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  • The Kingdom of Silk by Glenda Millard – this series is filled with the most beautiful family you could ever imagine. I wish I had read this as a kid – it would have filled me up with creativity and magic and gentleness. It is such a gentle and quiet series, with many beautiful life celebrations and sad moments. There is death and aging and weddings and finding love and making cakes and singing songs and painting and ignoring school rules and finding creative solutions and illnesses and friendships – the gamut of life. Miss 9 read nearly all of these books when she was eight. I might start reading them to Mr 6 over the holidays – he may/may not be quite ready for them. Each book is quite slim, so it would be a nice challenge for a reluctant reader to tackle. This would be a beautiful experience to read these books with your kids. Great for boys and girls, maybe leaning more towards girls because the books are so soft and gentle. Not that boys shouldn’t read soft and gentle books! Great for 7-10 year-olds.

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  • The Mapmaker Chronicles by A.L Tait – I’ve blogged about this fabulous series here when I interviewed the author. Enough said. Adventure, fast pace, page-turning. This series includes more boys, but there is a strong girl character. Great for boys and girls, leaning towards boys. Great for 9-12 year-olds.

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  • Sporty kids by Felice Arena – there are currently six books out in this new series. A bookseller recommended this to me for Mr 6, who sometimes thinks that he is too big to read picture books and wants to read chapter books to keep up with his older siblings. Each book can be read independently, so there is no particular order. Each book has four chapters, pictures and a large font. Mr 6 can almost read them by himself. This type of book is a winner – your child can enjoy you reading them to him, but will also be capable of reading them himself a little way down the track. There’s a great mix of genders across different types of sport. This series would work well for advanced 4-5 year-old readers and would equally work well for reluctant readers, aged 6-7. Great for girls and boys, great for 6-8 year-olds.

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  • Violet Mackerel by Anna Bradford – another gorgeous series with beautiful hardback covers. Violet is a thoughtful, creative girl who deals with her mother’s wedding, making friends at a hospital and many other small and large adventures. Heart-warming, gentle stories. There is also a Violet Mackerel craft book. Miss 9 and I have made a few things from it. This series is definitely for girls, especially lovely for crafty, creative girls, great for 7-10 year-olds.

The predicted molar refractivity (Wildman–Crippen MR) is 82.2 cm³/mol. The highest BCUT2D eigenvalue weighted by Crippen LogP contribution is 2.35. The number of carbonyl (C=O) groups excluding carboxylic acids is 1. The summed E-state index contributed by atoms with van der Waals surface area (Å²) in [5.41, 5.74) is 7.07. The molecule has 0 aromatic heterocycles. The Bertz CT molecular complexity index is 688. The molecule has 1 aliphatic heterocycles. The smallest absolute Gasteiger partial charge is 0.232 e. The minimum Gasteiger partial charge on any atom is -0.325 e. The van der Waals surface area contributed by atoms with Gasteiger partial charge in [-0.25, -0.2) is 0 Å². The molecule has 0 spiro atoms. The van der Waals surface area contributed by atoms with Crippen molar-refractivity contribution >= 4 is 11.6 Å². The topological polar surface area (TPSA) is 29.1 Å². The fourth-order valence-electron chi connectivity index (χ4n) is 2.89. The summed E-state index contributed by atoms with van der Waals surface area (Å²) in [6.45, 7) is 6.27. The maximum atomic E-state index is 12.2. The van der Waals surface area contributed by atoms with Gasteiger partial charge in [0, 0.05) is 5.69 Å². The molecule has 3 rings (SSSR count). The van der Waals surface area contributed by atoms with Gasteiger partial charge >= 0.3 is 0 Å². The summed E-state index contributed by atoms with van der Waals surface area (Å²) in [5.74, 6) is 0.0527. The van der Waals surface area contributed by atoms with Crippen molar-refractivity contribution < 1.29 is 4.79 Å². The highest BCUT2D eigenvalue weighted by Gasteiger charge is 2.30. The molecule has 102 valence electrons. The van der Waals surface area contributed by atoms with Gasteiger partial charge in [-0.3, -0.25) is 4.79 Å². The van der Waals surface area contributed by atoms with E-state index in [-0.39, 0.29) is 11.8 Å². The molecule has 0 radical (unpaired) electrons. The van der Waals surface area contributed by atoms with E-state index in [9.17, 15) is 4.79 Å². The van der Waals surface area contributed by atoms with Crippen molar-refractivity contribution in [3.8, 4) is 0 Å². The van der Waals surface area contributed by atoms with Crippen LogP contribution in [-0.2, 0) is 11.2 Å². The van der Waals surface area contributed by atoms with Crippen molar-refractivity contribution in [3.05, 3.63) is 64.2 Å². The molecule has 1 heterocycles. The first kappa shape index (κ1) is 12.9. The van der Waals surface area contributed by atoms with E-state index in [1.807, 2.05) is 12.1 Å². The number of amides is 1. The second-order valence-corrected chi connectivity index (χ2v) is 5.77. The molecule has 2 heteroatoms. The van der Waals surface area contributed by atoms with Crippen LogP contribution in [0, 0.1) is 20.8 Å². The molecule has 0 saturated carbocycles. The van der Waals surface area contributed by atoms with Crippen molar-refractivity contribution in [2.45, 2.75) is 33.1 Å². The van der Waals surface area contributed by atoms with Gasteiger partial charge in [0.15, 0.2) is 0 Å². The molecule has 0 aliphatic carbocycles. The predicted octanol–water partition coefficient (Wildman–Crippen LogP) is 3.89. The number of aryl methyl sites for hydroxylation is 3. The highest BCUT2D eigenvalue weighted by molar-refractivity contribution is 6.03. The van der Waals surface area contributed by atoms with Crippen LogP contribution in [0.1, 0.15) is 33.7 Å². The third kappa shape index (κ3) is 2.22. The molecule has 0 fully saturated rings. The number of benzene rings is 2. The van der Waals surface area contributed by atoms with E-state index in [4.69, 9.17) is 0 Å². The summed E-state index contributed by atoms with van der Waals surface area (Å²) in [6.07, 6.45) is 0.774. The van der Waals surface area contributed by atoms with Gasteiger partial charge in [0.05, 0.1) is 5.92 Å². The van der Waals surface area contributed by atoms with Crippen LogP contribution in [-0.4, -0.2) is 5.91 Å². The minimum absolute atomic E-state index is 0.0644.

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  • The Keepers by Lian Tanner – I haven’t read this trilogy but Mr 11 has and recommended it. He read it about two years ago. The back cover of the first book describes the series as ‘a thrilling tale of action and adventure’, and the website looks fabulous with lots of information and quizzes. Great for girls and boys, ages 9-12.

I hope this gives you a few ideas for Christmas! Let me know in the comments if you decide to buy any of these suggestions for Christmas or if you can recommend other children’s series. Next post will offer stand-alone book ideas, and then I’ll write a post for adult fiction suggestions. Happy shopping!

8 comments

  1. Hi Karen,

    Great list for kids of all ages.

    Does two books a series make? For younger girls a beautiful slipcase of Ruby Redshoes, such gorgeous books to treasure, and I thought there was to be another featuring Ruby.

    For an Australian flavour Audrey of the Outback are a good read, Audrey is a strong resourceful girl.

    I think the old favourites by Enid Blyton are still good reading.

    Hope there are lots of kids who wake to a Santa sack full of good reading.

    Terri.

  2. Reading is such a joy and a circuit breaker to all our busy lives. To encourage young children and people to read is a special gift you are giving to them.

  3. I loved gazing upon a completed series of books on my shelf when I was little. My boy liked the Rangers Apprentice series when he was younger but Horrible Histories was his favourite and the both liked Tashi when they were kinder/early primary. I need some little people to buy these books for!

    1. Yes, Carolyn – we love Tashi too! And Horrible Histories are fabulous. I can send a few stray kids your way for some reading – just give me the word!